# Are Newton's three laws of motion essentially correct

1. Sep 21, 2004

### InvariantBrian

Newton's three laws are;

1. Inertia
2. f=ma
3. for every action there is an equal an opposite reaction.

It seems to me that the first and third law are still valid with the theory of relativity. And the second law f=ma is generally true in so far as it is correct to say that there exists an invariant universal relation between force mass and acceleration. Newton did not know that time, space and mass vary with respect to velocity. But I am inclined to say that newton's ideas were incomplete rather than simply wrong. I am interested in what others may have to say about this.

Thanks

Brian.

2. Sep 21, 2004

### pervect

Staff Emeritus
To go from Newton's laws to the relativistic version, let P be the momentum

Newton

p=mv, F=dp/dt

Relativistic

p=mv/sqrt(1-(v/c)^2), F=dp/dt

3. Sep 22, 2004

### InvariantBrian

oh that's interesting. So you can update Newton's second Law? and do you agree about the first law and the third?

4. Sep 22, 2004

### omin

I see the general principle in the second law covering the basis of every theory possible. Its seems to tie any type of velocity with any type of acceleration. For example, "time, space and mass vary with respect to velocity", proves a constant is needed to test for acceleration rate. Otherwise, we would have no idea how much anything varies and would call it unquantifiable. But unquantibiable is limited only by the precision of what we can sense through our basic senses direct or through indirect instrumentation aided sensing. I'd say, Newton hit it on the head and no theory will every out do the second law, in terms of comparision, the basic principle of physics.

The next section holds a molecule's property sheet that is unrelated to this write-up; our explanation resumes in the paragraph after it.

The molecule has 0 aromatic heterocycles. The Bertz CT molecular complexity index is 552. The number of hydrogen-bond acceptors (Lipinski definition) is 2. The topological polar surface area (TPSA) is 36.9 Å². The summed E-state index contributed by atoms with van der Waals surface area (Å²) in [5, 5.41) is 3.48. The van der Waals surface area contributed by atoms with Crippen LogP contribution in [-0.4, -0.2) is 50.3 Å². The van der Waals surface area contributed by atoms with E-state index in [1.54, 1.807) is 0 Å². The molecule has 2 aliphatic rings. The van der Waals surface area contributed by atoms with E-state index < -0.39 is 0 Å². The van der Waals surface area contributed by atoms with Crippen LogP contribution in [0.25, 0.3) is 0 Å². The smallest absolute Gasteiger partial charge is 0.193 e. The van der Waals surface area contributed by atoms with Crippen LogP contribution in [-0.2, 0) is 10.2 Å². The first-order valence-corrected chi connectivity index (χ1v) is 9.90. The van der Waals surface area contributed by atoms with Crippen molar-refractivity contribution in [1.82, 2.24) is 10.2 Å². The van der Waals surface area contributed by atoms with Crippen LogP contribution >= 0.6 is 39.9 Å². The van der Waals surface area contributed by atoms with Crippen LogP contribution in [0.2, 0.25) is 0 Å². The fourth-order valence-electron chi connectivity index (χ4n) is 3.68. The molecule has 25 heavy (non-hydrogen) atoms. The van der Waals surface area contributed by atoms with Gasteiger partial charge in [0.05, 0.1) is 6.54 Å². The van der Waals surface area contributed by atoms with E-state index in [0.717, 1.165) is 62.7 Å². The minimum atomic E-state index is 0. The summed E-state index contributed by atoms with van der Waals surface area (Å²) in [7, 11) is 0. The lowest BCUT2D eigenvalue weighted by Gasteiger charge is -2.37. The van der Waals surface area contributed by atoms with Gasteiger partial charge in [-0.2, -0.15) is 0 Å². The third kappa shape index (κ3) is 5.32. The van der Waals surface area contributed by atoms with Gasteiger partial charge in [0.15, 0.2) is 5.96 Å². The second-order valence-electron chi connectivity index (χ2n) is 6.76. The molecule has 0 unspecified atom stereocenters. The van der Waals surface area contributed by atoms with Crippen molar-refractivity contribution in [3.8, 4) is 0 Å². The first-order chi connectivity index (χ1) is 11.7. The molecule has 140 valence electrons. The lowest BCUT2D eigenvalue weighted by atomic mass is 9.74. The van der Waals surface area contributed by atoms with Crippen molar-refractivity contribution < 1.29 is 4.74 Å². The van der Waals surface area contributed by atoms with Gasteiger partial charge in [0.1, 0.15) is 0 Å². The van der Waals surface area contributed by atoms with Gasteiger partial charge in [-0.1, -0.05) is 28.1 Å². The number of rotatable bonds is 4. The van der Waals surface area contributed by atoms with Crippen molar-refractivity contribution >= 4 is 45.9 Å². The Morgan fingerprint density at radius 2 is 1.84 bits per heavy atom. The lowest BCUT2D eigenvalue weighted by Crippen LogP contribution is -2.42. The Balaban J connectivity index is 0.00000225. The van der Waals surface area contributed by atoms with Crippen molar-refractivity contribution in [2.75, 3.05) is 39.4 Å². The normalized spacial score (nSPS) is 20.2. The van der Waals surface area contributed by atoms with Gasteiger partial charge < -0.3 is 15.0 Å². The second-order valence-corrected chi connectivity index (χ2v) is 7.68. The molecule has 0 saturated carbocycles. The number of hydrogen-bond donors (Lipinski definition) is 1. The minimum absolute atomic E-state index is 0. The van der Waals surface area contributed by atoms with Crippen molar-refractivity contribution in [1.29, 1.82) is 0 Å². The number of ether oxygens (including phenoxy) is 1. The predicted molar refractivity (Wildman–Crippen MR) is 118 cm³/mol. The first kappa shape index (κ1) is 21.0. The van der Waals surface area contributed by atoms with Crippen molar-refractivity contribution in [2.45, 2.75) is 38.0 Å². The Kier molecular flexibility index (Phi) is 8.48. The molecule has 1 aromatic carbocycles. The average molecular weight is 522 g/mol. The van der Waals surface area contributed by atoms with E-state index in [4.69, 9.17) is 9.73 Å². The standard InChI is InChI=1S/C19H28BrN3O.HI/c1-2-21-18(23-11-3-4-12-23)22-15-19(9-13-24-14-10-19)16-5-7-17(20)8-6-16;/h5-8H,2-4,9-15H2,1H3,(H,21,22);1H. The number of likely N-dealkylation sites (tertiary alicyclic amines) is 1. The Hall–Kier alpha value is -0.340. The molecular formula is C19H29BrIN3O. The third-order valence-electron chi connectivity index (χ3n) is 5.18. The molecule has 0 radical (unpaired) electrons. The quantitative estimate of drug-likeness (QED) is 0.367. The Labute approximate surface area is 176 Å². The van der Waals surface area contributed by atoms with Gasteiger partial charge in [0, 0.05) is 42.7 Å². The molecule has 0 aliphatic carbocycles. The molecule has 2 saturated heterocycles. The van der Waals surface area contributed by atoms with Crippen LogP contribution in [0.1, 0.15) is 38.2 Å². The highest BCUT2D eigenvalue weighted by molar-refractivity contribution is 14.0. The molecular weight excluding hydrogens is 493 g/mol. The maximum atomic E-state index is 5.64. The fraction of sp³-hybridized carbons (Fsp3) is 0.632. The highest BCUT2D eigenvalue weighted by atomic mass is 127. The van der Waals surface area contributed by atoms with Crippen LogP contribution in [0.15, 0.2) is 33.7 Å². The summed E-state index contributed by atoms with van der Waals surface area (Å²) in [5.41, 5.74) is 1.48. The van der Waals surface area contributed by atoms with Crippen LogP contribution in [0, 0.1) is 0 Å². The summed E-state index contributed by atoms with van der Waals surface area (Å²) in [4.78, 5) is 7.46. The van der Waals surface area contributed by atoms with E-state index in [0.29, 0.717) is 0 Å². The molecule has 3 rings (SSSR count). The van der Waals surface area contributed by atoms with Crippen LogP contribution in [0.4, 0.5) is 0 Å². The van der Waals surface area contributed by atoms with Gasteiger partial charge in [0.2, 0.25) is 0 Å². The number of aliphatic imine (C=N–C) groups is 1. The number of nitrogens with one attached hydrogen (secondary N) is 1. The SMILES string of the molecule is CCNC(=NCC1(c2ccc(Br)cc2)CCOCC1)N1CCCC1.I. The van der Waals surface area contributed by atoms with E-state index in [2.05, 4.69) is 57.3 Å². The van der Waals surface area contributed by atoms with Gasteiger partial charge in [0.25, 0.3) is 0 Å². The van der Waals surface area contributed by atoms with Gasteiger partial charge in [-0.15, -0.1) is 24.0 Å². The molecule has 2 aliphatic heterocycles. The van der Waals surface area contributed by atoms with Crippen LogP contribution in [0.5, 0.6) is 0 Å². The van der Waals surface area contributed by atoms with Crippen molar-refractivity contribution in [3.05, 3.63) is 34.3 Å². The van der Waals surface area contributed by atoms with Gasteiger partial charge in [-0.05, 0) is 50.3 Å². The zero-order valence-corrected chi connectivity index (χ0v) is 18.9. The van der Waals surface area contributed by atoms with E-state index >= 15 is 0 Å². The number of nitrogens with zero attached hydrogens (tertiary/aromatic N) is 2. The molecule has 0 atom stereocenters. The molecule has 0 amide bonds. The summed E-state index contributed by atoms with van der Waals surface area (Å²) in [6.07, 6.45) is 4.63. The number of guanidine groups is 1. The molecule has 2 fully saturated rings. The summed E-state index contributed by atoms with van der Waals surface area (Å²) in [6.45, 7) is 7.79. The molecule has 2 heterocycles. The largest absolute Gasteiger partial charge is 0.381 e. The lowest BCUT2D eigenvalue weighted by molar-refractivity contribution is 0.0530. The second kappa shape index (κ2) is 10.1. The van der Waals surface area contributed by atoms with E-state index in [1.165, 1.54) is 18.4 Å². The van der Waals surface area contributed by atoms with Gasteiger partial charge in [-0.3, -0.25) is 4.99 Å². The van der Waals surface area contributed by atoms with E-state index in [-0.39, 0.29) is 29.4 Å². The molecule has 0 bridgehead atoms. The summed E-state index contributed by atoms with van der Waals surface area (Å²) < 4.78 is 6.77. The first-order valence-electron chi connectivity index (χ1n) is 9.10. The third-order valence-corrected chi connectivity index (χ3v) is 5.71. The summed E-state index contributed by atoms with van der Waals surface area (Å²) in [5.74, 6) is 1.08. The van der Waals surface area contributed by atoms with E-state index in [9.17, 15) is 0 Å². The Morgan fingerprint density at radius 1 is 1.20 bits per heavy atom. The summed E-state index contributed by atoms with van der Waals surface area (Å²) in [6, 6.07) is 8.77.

5. Sep 22, 2004

### HallsofIvy

The only thing I find peculiar about this is that it implies that someone MIGHT say that Newton was wrong! Newton was amazing correct for the situation he was talking about. Relativity just extends it to extreme speeds and extreme masses comparitively. In any case there is no such thing as a "perfect" theory. Even relativity is not 'complete' because we don't know everything. It will, eventually, be superceded by a more accurate theory- this is the nature of the scientific process. (Actually, so much has been added to or 'adjusted' on relativity, one could argue that it has already been superceded.

6. Sep 22, 2004

### Ba

This actually is Newton's second law of motion and is phrased in a way that it actually fits in with relativity. At least it seems so to me.

7. Sep 22, 2004

### pervect

Staff Emeritus
Personally I think it's simpler to think of Newton's laws as saying that momentum is a conserved quantity, and that force is the rate of change of momentum. Relativistic dynamics is basically the same as Newtonian dynamics with a slightly different definition of momentum.